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Sump Question

sarcazmo

Cuttlefish
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Jul 20, 2004
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I've seen some sumps online that use a normal tube to gravity feed water into their sump, and then use a pump to pump it back into the main tank.

Instead of buying a pump to force the water backup to the main tank, would it be ok to use a powerhead?

Or am I completely off track here?
 

Colin

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Yeah, a powerhead would be fine... i used to use a Hagen 802 powerhead to pump water about 4 feet or so high :smile:
 

sarcazmo

Cuttlefish
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Jul 20, 2004
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So all that nonsense told to my by the fish guys about drilling and tapping holes in my tank (and how much $$$ it would cost) was a load?

This makes things so much easier, I'll just buy a little 10 gallon tank and use that as a sump.

I do have one more question however:

Since the water running to the sump is going to be powered by gravity, if the powerhead was too powerful it would pump faster than water gets into the sump correct? How could I maintain a balance?

Appreciate all the help!
 

RandyB

O. bimaculoides
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Unless you use a really large powerhead it won't be an issue. 1" overflows are rated for at least 600 gph. I have two 1" overflows and a 1000gph return pump and have no issues.
 

Colin

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Okay, i misunderstood your question due to term use...

'gravity fed' means that there is normally a hole at water level or on the base with an upstand, and water freely flows through the hole by gravity into the sump through a pipe. This is what most people have and I would call a gravity fed / overflow sump system.

I think you are asking about a syphon fed sump, that normally sits on the back of the tank and works via a syphon from one tank to the other and is returned by a pump.

You are correct in thinking that to balance a lower sump with a syphon is tricky, in fact, its pretty much impossible as one wrong move floods your floor!


OR, if i was initially right, like Randy in his post, that you are just wondering about water leaving your tank via a hole at a slower rate than its being pumped up then yes that is also a situation to figure out.

My cuttle tank for example had 3 holes drilled at water level and returned by a 802 powerhead, that worked fine... 3 because i was making sure that if one hole got blocked the other two would be easily able to cope...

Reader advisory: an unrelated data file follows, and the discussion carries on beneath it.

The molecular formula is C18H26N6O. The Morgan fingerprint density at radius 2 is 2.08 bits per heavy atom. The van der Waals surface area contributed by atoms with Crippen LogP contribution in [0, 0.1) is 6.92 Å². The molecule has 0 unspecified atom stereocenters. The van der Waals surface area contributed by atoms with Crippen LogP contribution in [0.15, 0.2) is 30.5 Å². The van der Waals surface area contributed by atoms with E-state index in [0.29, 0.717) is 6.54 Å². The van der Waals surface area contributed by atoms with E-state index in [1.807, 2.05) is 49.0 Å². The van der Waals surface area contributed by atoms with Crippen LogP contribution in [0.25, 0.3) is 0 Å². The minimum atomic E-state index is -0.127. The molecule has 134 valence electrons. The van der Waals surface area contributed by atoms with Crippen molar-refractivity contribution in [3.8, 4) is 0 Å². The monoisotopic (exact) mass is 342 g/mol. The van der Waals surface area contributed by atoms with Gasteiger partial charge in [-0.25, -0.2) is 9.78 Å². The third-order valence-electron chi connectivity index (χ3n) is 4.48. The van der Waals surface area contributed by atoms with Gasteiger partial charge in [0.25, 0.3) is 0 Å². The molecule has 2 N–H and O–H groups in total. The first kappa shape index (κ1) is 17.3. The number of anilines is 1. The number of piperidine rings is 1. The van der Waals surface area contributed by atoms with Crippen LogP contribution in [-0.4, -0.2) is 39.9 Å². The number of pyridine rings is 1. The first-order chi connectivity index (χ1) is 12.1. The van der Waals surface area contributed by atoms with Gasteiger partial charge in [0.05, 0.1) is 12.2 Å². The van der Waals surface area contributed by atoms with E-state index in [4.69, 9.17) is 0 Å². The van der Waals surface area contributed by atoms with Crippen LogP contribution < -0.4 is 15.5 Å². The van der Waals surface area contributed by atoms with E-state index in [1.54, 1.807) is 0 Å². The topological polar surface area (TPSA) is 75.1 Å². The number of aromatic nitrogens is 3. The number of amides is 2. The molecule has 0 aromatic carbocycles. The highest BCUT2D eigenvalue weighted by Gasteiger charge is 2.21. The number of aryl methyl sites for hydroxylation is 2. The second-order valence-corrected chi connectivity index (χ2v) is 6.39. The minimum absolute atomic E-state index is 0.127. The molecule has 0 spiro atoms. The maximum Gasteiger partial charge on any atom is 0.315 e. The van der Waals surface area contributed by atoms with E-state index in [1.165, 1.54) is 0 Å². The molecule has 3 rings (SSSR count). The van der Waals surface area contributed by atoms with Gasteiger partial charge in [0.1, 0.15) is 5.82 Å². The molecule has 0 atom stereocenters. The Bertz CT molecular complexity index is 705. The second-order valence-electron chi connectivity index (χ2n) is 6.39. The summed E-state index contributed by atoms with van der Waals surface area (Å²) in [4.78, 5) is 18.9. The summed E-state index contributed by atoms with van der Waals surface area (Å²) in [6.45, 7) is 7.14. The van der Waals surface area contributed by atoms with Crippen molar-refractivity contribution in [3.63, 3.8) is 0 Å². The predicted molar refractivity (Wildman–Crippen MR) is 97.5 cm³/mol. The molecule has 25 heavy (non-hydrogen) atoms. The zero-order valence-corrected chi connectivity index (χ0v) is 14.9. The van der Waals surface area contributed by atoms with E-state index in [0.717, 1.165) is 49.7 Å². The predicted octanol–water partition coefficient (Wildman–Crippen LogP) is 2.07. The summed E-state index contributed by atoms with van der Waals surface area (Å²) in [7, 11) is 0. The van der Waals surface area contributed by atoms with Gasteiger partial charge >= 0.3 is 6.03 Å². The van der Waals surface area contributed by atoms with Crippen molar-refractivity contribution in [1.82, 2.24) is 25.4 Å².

hope you can settle this :smile: have you seen a pic online to point to?
 

sarcazmo

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Originally I was asking about a syphon, whether or not it would work. I suppose that's a negative.

So, I do need to get a hole tapped just below the water line in my main tank and then place a 1" line/pipe going form the main tank to the sump. Then use a powerhead to return the water via another hole tapped just below the water line?

I assume I would just seal around the tubes with regular aquarium sealant?

Also, where do I get glass tapped for something like this?

Thanks again.
 

RandyB

O. bimaculoides
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Feb 25, 2004
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You can do it yourself if you have a bit. Do you have glass or acrylic? Acrylic is easy, use a portable drill and a hole cutting bit. Glass you need a diamond edged bit, or a dremel with a special glass cutting bit. Call a few local glass shops and pet stores and see if they can do it if you don't want to. I drilled two 3/4" holes in a 20 gallon glass and they came out fine, but I was nervous and the tank was only a $20 loss if I broke it.
 

sarcazmo

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Ah, I consider myself reasonably handy so I think I'll give it a shot.

The holes, how far below the water line should I place them on the main tank? And where should I place them in the sump?
 

RandyB

O. bimaculoides
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sarcazmo said:
Ah, I consider myself reasonably handy so I think I'll give it a shot.

The holes, how far below the water line should I place them on the main tank? And where should I place them in the sump?

I drilled mine about 1 1/2" from the top of the tank, I think 1- 1 1/2" is about the norm. If you're using a powerhead just submerge it in your sump and no drilling is required. If you use an external pump you'll want the holes fairly close to the bottom. I'd drill them so the hole lines up perfectly with the pump suction. You'll also need to go out and buy some bulkheads.
 

sarcazmo

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Jul 20, 2004
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Ok, so let me see if I fully understand before I begin.

Drill a 3/4" hole 1 1/2" from the top of my main tank. Then, drill another 1 1/2" from the top of the sump. I'm assumimg just get a couple 90* elbows and some pipe to connect them and seal with some aquarium sealant?

Then submerge the powerhead into the sump and have either a 3/4" hose or pipe connect it back to the main tank? I'm assuming I'd have to dirll another 3/4" hole for the return line as well?

So basically, three 3/4" holes, two in the main tank, one for the sump? All about 1 1/2" from the top?

I did some quick searching @ homedepot.com and this was all I could find in the way of glass bits.

I did find one 3/4 inch diamond tipped bit here but it's $41 dollars!

Did you just make the outline of a 3/4" circle and cut it out with a dremel? :?:

One last request, could you provide a link to some good bulkhead information?

Thanks again for all the help!
 

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